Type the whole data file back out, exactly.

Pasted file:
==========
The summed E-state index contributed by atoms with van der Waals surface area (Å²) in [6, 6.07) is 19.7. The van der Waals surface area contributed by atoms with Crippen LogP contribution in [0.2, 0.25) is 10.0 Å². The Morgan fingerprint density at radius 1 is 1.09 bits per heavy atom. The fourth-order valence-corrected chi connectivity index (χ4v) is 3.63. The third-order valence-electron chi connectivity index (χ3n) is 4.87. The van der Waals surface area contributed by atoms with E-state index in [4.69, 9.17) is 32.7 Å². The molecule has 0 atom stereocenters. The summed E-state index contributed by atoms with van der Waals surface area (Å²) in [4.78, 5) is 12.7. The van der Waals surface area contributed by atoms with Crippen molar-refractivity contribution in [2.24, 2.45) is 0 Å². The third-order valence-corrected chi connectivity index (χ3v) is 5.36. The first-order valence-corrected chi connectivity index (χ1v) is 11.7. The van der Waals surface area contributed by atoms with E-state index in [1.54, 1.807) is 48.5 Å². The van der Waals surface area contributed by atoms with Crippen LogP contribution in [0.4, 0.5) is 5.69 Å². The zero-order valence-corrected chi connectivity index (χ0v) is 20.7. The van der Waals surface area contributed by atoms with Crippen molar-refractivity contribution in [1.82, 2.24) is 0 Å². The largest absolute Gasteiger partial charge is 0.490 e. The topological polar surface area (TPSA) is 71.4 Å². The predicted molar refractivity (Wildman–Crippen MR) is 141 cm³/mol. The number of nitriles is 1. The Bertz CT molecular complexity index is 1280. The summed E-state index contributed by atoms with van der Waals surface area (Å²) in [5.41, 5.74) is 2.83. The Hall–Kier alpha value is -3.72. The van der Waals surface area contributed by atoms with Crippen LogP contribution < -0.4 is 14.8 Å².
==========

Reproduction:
The summed E-state index contributed by atoms with van der Waals surface area (Å²) in [6, 6.07) is 19.7. The van der Waals surface area contributed by atoms with Crippen LogP contribution in [0.2, 0.25) is 10.0 Å². The Morgan fingerprint density at radius 1 is 1.09 bits per heavy atom. The fourth-order valence-corrected chi connectivity index (χ4v) is 3.63. The third-order valence-electron chi connectivity index (χ3n) is 4.87. The van der Waals surface area contributed by atoms with E-state index in [4.69, 9.17) is 32.7 Å². The molecule has 0 atom stereocenters. The summed E-state index contributed by atoms with van der Waals surface area (Å²) in [4.78, 5) is 12.7. The van der Waals surface area contributed by atoms with Crippen molar-refractivity contribution in [2.24, 2.45) is 0 Å². The third-order valence-corrected chi connectivity index (χ3v) is 5.36. The first-order valence-corrected chi connectivity index (χ1v) is 11.7. The van der Waals surface area contributed by atoms with E-state index in [1.54, 1.807) is 48.5 Å². The van der Waals surface area contributed by atoms with Crippen LogP contribution in [0.4, 0.5) is 5.69 Å². The zero-order valence-corrected chi connectivity index (χ0v) is 20.7. The van der Waals surface area contributed by atoms with Crippen molar-refractivity contribution in [1.82, 2.24) is 0 Å². The largest absolute Gasteiger partial charge is 0.490 e. The topological polar surface area (TPSA) is 71.4 Å². The predicted molar refractivity (Wildman–Crippen MR) is 141 cm³/mol. The number of nitriles is 1. The Bertz CT molecular complexity index is 1280. The summed E-state index contributed by atoms with van der Waals surface area (Å²) in [5.41, 5.74) is 2.83. The Hall–Kier alpha value is -3.72. The van der Waals surface area contributed by atoms with Crippen LogP contribution < -0.4 is 14.8 Å².